Go Dog, Go by P.D. Eastman was a strong favorite for bedtime reading in my family a generation back (that is, when my kids were little). The girl dog and boy dog keep crossing paths, and she always asks, “Do you like my hat?” And he always answers (except at the very end), “No, I do not like that hat!” We would crack up over that line every time. So rude and unexpected, even after you’ve heard it a few hundred times.
What people put on their heads has been a very big deal throughout history. Hats are protection, identification, fashion, and more. Think of the hijab today, so weighed down with meaning and emotional baggage. I wore one in the 1960s, and so did Jackie Kennedy. We called them scarves, and they were to protect our poofy hairdos. Now a woman can be beaten or jailed for wearing that simple bit of headwear in the wrong place or at the wrong time.
Look at the mantas that Maya women of Nebaj wear on their heads during Semana Santa. They make a strong statement of shared faith and humility. Look at the black ski masks worn by Maya women of Chiapas during the Zapatista uprising. They served both to protect and intimidate, and to put one on was a true act of courage.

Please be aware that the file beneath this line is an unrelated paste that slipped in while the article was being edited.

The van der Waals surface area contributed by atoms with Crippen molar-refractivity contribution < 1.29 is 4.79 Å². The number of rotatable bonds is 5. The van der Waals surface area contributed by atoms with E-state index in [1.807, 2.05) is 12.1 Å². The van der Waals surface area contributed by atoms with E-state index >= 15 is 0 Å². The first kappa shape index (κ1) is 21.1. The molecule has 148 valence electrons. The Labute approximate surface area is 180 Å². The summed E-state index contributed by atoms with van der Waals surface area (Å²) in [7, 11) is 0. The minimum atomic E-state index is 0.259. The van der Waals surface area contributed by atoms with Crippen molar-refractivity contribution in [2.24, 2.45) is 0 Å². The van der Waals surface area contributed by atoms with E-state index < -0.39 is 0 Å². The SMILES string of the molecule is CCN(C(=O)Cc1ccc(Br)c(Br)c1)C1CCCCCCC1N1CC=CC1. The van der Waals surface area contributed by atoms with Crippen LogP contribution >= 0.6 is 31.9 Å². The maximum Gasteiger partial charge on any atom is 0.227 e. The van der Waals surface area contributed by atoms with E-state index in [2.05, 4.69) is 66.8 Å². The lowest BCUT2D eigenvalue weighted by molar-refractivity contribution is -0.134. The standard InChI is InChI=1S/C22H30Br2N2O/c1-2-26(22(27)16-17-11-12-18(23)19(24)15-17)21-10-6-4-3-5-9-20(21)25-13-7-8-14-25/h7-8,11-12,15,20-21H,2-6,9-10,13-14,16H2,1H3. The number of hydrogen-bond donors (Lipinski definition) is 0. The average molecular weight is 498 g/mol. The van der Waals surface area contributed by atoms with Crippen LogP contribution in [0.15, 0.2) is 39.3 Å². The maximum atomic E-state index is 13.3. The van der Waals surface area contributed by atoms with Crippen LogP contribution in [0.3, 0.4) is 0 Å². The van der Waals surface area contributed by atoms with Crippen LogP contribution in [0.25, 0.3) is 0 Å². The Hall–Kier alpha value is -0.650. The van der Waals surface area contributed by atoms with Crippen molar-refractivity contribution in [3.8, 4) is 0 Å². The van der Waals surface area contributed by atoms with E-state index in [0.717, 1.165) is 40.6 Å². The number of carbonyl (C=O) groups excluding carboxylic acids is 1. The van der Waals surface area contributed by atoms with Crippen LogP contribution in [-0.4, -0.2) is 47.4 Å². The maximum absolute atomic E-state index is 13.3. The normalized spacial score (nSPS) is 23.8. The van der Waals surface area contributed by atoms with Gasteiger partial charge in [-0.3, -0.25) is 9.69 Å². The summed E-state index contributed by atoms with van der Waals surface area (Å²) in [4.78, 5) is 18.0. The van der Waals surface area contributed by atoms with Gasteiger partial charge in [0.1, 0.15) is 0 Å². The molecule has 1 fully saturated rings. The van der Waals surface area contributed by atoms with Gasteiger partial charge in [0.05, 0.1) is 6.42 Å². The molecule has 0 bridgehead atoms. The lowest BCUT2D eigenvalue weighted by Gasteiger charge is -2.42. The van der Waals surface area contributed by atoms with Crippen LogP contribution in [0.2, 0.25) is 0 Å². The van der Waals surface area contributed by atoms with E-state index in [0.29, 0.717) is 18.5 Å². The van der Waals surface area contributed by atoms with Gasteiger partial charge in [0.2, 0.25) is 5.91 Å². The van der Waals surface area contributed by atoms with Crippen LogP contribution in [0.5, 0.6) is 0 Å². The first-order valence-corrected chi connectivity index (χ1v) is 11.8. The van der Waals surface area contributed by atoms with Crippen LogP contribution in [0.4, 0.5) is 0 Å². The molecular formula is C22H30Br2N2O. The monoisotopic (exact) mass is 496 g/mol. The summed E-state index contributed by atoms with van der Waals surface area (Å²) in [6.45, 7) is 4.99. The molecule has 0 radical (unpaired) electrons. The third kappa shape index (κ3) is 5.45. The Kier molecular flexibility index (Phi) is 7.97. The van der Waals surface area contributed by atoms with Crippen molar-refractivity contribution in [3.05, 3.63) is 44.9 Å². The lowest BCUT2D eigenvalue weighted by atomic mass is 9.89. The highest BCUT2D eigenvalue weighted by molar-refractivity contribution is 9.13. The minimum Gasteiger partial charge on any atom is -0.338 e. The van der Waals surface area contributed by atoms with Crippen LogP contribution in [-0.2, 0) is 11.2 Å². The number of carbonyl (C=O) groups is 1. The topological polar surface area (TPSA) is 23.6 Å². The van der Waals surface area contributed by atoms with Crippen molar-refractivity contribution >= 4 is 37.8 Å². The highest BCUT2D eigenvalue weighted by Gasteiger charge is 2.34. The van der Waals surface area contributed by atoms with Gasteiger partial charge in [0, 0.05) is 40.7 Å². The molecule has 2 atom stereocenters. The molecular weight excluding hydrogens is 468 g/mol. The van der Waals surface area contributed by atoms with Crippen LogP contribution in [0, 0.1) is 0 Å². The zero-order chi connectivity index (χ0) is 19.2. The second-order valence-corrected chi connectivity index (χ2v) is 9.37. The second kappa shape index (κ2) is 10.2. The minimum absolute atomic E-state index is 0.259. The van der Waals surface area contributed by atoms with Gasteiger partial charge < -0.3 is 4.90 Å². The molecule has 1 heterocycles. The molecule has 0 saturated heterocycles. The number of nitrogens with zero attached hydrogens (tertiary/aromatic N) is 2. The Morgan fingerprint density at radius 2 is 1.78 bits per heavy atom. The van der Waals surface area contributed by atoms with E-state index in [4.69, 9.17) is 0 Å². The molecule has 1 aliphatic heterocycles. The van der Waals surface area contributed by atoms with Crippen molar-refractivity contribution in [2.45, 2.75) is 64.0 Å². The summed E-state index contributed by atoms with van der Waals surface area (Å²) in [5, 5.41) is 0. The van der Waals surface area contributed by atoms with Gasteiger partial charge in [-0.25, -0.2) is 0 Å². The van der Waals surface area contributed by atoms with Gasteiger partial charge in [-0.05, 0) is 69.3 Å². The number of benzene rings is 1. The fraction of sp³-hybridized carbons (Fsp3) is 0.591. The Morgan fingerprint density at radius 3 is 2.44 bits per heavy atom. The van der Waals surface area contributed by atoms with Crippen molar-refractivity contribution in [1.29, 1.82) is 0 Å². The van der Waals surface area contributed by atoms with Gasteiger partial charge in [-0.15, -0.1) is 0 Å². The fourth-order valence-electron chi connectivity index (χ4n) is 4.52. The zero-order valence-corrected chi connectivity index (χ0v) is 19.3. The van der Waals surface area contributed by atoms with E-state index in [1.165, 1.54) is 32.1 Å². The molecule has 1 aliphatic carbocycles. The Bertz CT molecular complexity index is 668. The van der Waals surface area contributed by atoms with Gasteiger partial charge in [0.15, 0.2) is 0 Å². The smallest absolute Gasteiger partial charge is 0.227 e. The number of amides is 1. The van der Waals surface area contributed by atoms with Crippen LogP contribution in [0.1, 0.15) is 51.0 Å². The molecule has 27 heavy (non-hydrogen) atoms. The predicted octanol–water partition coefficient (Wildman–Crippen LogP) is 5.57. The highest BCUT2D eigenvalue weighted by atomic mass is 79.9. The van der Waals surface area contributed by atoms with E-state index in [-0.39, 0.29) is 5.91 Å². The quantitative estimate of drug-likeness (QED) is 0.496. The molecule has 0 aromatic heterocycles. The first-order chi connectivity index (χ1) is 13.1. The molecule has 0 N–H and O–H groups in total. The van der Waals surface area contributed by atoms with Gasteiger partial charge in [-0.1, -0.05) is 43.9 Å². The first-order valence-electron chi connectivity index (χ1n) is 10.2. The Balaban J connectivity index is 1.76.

Look at the hats worn by women throughout the Peruvian highlands! So many showy styles! Ostensibly for protection from the sun, they also signal shared identity, and rarely come off, even indoors.
I’m not much of one for hats myself, but I did wear one recently for the Women’s March in Washington, DC. It was a gift from my daughter, who wore one as well. My first thought was that it was a bit silly, not in line with the gravity of the occasion. But joining with tens of thousands of others with equally silly pink hats on their heads, I was overwhelmed by the solidarity they implied. Not so silly after all.
6 thoughts on “Do You Like My Hat?”
So glad you and Liz were there.
Thanks for marching in your pink pussy hat, Linda! It was an important day and a sign, I hope, of things to come.
As to other head coverings, when I lived in Iran in the 60s, the Shah declared the wearing of the veil illegal and that women must be educated in schools as part of his effort to bring Iran into the Western world, women who wore one were subject to arrest, women who didn’t were subject to being beaten by family members. The greater implications of ‘covering up’ have only increased over the decades oppressing women in all parts of the world. We have a very long way to go to release ourselves and our global sisters from sexual discrimination. Pink pussy hats are a starting point.
This is a fine example of #dresslikeawoman. And I do agree the sea of pink creating a very positive wave.
Thanks for marching !
The hats created a beautiful sea of pinks and waves of joy. Thank you and Liz for marching.
Perfect. Good perspective. Thanks.
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